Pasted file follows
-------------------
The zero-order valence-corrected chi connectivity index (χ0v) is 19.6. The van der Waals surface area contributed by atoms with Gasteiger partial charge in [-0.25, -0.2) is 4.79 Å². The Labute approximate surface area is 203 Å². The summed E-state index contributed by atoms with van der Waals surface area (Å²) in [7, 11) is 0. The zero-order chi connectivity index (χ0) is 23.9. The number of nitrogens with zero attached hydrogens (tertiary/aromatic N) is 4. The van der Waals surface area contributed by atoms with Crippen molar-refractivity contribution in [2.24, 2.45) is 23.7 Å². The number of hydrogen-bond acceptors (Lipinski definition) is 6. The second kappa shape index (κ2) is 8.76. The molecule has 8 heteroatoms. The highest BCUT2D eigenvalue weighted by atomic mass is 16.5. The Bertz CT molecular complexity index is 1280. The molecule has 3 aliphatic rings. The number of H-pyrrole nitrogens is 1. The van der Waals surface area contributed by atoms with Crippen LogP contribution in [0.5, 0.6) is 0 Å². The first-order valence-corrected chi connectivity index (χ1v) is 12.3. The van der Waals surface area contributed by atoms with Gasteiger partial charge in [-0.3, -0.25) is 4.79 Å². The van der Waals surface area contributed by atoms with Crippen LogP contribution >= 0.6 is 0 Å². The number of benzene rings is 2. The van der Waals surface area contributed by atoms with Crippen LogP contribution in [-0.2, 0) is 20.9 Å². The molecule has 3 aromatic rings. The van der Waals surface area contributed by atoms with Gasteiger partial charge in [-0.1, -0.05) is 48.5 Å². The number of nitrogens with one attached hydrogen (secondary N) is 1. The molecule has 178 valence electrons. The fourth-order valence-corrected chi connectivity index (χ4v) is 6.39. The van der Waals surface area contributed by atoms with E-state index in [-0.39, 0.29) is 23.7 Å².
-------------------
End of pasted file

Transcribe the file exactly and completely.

The zero-order valence-corrected chi connectivity index (χ0v) is 19.6. The van der Waals surface area contributed by atoms with Gasteiger partial charge in [-0.25, -0.2) is 4.79 Å². The Labute approximate surface area is 203 Å². The summed E-state index contributed by atoms with van der Waals surface area (Å²) in [7, 11) is 0. The zero-order chi connectivity index (χ0) is 23.9. The number of nitrogens with zero attached hydrogens (tertiary/aromatic N) is 4. The van der Waals surface area contributed by atoms with Crippen molar-refractivity contribution in [2.24, 2.45) is 23.7 Å². The number of hydrogen-bond acceptors (Lipinski definition) is 6. The second kappa shape index (κ2) is 8.76. The molecule has 8 heteroatoms. The highest BCUT2D eigenvalue weighted by atomic mass is 16.5. The Bertz CT molecular complexity index is 1280. The molecule has 3 aliphatic rings. The number of H-pyrrole nitrogens is 1. The van der Waals surface area contributed by atoms with Crippen LogP contribution in [0.5, 0.6) is 0 Å². The first-order valence-corrected chi connectivity index (χ1v) is 12.3. The van der Waals surface area contributed by atoms with Gasteiger partial charge in [-0.3, -0.25) is 4.79 Å². The van der Waals surface area contributed by atoms with Crippen LogP contribution >= 0.6 is 0 Å². The number of benzene rings is 2. The van der Waals surface area contributed by atoms with Crippen LogP contribution in [-0.2, 0) is 20.9 Å². The molecule has 3 aromatic rings. The van der Waals surface area contributed by atoms with Gasteiger partial charge in [-0.1, -0.05) is 48.5 Å². The number of nitrogens with one attached hydrogen (secondary N) is 1. The molecule has 178 valence electrons. The fourth-order valence-corrected chi connectivity index (χ4v) is 6.39. The van der Waals surface area contributed by atoms with E-state index in [-0.39, 0.29) is 23.7 Å².